COVID-19 threat tinkers with Moody’s growth forecast for PH, other countries

By: - Reporter / @bendeveraINQ
/ 04:36 PM February 18, 2020

Debt watcher Moody’s Investors Service (Moody’s) slashed its 2020 growth forecasts for the Philippines, China and other countries in Asia-Pacific as the COVID-19 outbreak continued to threaten economic expansion in the region.

In a report titled “Sovereigns – Asia Pacific: Regional growth update following coronavirus outbreak” released on Tuesday (Feb. 18), Moody’s cut its 2020 gross domestic product (GDP) growth projection for the Philippines to 6.1 percent from 6.2 percent previously.


The revised GDP growth forecast for the Philippines remained faster, though, than the eight-year low expansion of 5.9 percent last year. It was, however,  below the government’s 6.5-7.5 percent target for 2020.

Like most of its neighbors’, the Philippine economy was seen to take a hit since China is its biggest trading partner and second largest source of foreign tourists.


Moody’s and United Nations Conference on Trade and Development (Unctad) data showed that about one-fourth of the Philippines’ goods exports in 2018 had been shipped to China.

Also, travel and tourism had contributed almost 10 percent to the Philippines’ GDP, with Chinese tourists accounting for nearly 20 percent of total arrivals, Moody’s and World Travel and Tourism Council (WTTC) data showed.

Prior to the COVID-19 outbreak, Moody’s was bullish about faster Philippine growth this year as the P4.1-trillion 2020 national budget was passed and implemented without delay unlike 2019’s spending package.

In the case of China—where COVID-19 originated and was still spreading—Moody’s reduced its growth forecast for this year to 5.2 percent from 5.8 percent previously.

The projection for China reflected “a severe but short-lived economic impact with knock-on effects for economies across the region,” said Christian de Guzman, Moody’s senior vice president, in a statement.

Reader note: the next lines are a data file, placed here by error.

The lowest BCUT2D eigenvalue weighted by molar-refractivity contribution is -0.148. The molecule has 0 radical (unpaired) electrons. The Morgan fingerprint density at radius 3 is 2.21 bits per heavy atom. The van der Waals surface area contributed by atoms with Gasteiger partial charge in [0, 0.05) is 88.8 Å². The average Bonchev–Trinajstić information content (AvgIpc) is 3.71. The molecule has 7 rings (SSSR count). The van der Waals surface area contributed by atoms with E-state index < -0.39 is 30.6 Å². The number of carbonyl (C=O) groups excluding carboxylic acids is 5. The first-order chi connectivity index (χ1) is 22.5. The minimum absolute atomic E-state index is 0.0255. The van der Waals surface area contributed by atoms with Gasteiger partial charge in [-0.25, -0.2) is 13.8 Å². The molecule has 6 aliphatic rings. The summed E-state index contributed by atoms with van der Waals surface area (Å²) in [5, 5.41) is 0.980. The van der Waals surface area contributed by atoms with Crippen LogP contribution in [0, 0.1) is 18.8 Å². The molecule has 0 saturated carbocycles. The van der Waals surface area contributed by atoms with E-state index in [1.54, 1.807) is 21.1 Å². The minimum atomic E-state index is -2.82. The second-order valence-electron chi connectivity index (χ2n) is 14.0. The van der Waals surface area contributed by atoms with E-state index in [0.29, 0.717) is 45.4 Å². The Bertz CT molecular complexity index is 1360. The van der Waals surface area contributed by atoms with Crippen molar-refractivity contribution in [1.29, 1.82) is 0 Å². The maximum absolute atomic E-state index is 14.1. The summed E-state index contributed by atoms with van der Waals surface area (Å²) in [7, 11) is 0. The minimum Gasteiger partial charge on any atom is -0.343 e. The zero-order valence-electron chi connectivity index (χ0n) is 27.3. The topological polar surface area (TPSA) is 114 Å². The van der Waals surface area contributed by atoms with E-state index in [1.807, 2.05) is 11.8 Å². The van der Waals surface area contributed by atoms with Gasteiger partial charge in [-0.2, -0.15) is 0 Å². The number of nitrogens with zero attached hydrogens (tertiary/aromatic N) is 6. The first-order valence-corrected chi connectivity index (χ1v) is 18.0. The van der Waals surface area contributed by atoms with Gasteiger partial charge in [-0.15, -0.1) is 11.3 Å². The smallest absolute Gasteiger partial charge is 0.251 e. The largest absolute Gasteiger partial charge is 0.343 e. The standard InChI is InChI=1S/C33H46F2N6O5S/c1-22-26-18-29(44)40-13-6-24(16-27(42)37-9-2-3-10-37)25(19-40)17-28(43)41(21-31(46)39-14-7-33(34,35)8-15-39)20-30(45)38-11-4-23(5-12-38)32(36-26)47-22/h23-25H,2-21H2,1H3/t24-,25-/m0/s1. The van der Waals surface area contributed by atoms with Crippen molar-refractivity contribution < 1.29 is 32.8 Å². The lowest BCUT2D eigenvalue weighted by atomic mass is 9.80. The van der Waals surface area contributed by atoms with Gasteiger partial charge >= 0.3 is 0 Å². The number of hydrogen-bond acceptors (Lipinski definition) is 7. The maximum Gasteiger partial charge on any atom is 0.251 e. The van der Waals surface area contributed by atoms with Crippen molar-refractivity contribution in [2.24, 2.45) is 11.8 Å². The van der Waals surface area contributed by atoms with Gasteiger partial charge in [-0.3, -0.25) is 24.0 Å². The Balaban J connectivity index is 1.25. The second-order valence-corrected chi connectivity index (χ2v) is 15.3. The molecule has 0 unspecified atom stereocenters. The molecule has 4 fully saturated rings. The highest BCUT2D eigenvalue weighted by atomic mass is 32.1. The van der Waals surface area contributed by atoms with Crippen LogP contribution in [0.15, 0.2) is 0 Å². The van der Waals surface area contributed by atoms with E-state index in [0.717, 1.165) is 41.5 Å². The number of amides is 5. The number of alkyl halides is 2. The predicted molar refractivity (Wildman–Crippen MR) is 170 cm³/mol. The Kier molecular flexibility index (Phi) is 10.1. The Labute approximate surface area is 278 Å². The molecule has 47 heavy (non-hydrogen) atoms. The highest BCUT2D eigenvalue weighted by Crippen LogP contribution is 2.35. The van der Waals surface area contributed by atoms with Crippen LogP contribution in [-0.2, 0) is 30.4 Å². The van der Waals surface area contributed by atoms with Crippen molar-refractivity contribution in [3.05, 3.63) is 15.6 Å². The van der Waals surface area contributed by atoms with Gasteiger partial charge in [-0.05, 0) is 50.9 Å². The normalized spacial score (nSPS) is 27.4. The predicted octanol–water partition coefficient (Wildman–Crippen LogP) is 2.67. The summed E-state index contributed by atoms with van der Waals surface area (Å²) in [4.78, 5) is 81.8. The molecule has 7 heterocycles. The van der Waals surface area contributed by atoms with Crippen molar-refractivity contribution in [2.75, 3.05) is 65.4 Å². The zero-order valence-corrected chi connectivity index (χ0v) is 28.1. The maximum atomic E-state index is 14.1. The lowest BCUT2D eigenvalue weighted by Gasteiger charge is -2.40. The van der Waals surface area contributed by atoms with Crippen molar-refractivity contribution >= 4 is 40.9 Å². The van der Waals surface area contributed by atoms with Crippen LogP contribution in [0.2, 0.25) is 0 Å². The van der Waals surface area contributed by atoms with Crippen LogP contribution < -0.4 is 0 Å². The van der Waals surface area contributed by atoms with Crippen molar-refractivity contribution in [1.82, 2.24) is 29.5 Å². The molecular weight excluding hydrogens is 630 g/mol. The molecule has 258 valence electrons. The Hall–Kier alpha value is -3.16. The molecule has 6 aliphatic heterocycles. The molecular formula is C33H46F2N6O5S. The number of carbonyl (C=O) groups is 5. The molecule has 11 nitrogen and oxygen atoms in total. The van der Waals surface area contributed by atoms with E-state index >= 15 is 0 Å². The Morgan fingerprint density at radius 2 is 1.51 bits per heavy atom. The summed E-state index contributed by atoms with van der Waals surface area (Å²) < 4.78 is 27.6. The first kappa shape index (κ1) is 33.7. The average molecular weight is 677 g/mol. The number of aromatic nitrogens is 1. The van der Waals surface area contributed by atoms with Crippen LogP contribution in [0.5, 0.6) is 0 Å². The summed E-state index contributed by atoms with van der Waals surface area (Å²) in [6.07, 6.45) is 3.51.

According to Moody’s a 1 percentage point (ppt) reduction in China’s real GDP growth will result in a nearly 0.1 ppt decline in the Philippines’ GDP.

“The coronavirus outbreak adds to other pressures on growth in Asia-Pacific, with the impact felt primarily through trade and tourism, and for some sectors also through supply-chain disruptions,” Moody’s said.


“This shock comes on the back of a marked slowdown in 2019 as decelerating global trade hit the region,” Moody’s added.

It said reduced Chinese demand for Asian exports and “supply chain disruptions” were the two “most direct transmission channels for slowing economic growth.”

Services trade, Moody’s said, “adds a third channel.”

Goods and commodity exporters in the region “are most exposed to a protracted fall in Chinese demand,” it said.

“Tourism hubs that rely on Chinese visitors will also be vulnerable,” Moody’s said.

Outside China, special administrative regions like Hong Kong and Macau are to be badly hit by economic fallout from COVID-19 as these are integrated with the mainland’s economy, added Moody’s.

Edited by TSB
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